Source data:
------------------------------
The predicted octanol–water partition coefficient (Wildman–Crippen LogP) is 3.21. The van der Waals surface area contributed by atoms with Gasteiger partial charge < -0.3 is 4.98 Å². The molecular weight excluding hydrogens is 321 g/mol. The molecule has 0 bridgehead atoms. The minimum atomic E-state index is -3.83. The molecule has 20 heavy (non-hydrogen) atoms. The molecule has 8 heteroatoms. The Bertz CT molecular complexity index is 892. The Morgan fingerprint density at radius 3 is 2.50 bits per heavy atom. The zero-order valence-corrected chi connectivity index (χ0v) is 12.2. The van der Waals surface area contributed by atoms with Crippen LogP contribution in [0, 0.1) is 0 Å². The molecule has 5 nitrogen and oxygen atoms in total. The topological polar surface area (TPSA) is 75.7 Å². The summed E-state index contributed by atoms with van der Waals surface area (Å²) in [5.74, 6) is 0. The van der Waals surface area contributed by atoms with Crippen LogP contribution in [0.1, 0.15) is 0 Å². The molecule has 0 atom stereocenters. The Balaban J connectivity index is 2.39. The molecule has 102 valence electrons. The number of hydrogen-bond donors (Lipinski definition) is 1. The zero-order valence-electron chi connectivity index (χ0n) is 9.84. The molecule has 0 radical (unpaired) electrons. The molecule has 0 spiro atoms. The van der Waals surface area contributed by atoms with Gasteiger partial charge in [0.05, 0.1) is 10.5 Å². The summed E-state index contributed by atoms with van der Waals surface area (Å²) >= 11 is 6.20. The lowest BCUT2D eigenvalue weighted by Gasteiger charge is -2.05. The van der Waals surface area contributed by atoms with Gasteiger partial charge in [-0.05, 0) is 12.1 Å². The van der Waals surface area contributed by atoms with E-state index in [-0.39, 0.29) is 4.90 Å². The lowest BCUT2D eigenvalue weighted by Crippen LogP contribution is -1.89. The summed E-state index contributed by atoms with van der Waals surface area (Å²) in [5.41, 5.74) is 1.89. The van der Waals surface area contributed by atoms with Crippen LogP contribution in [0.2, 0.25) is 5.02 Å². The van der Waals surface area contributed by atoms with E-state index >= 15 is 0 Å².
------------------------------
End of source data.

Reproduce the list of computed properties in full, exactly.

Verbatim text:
The predicted octanol–water partition coefficient (Wildman–Crippen LogP) is 3.21. The van der Waals surface area contributed by atoms with Gasteiger partial charge < -0.3 is 4.98 Å². The molecular weight excluding hydrogens is 321 g/mol. The molecule has 0 bridgehead atoms. The minimum atomic E-state index is -3.83. The molecule has 20 heavy (non-hydrogen) atoms. The molecule has 8 heteroatoms. The Bertz CT molecular complexity index is 892. The Morgan fingerprint density at radius 3 is 2.50 bits per heavy atom. The zero-order valence-corrected chi connectivity index (χ0v) is 12.2. The van der Waals surface area contributed by atoms with Crippen LogP contribution in [0, 0.1) is 0 Å². The molecule has 5 nitrogen and oxygen atoms in total. The topological polar surface area (TPSA) is 75.7 Å². The summed E-state index contributed by atoms with van der Waals surface area (Å²) in [5.74, 6) is 0. The van der Waals surface area contributed by atoms with Crippen LogP contribution in [0.1, 0.15) is 0 Å². The molecule has 0 atom stereocenters. The Balaban J connectivity index is 2.39. The molecule has 102 valence electrons. The number of hydrogen-bond donors (Lipinski definition) is 1. The zero-order valence-electron chi connectivity index (χ0n) is 9.84. The molecule has 0 radical (unpaired) electrons. The molecule has 0 spiro atoms. The van der Waals surface area contributed by atoms with Gasteiger partial charge in [0.05, 0.1) is 10.5 Å². The summed E-state index contributed by atoms with van der Waals surface area (Å²) >= 11 is 6.20. The lowest BCUT2D eigenvalue weighted by Gasteiger charge is -2.05. The van der Waals surface area contributed by atoms with Gasteiger partial charge in [-0.05, 0) is 12.1 Å². The van der Waals surface area contributed by atoms with E-state index in [-0.39, 0.29) is 4.90 Å². The lowest BCUT2D eigenvalue weighted by Crippen LogP contribution is -1.89. The summed E-state index contributed by atoms with van der Waals surface area (Å²) in [5.41, 5.74) is 1.89. The van der Waals surface area contributed by atoms with Crippen LogP contribution in [0.2, 0.25) is 5.02 Å². The van der Waals surface area contributed by atoms with E-state index >= 15 is 0 Å².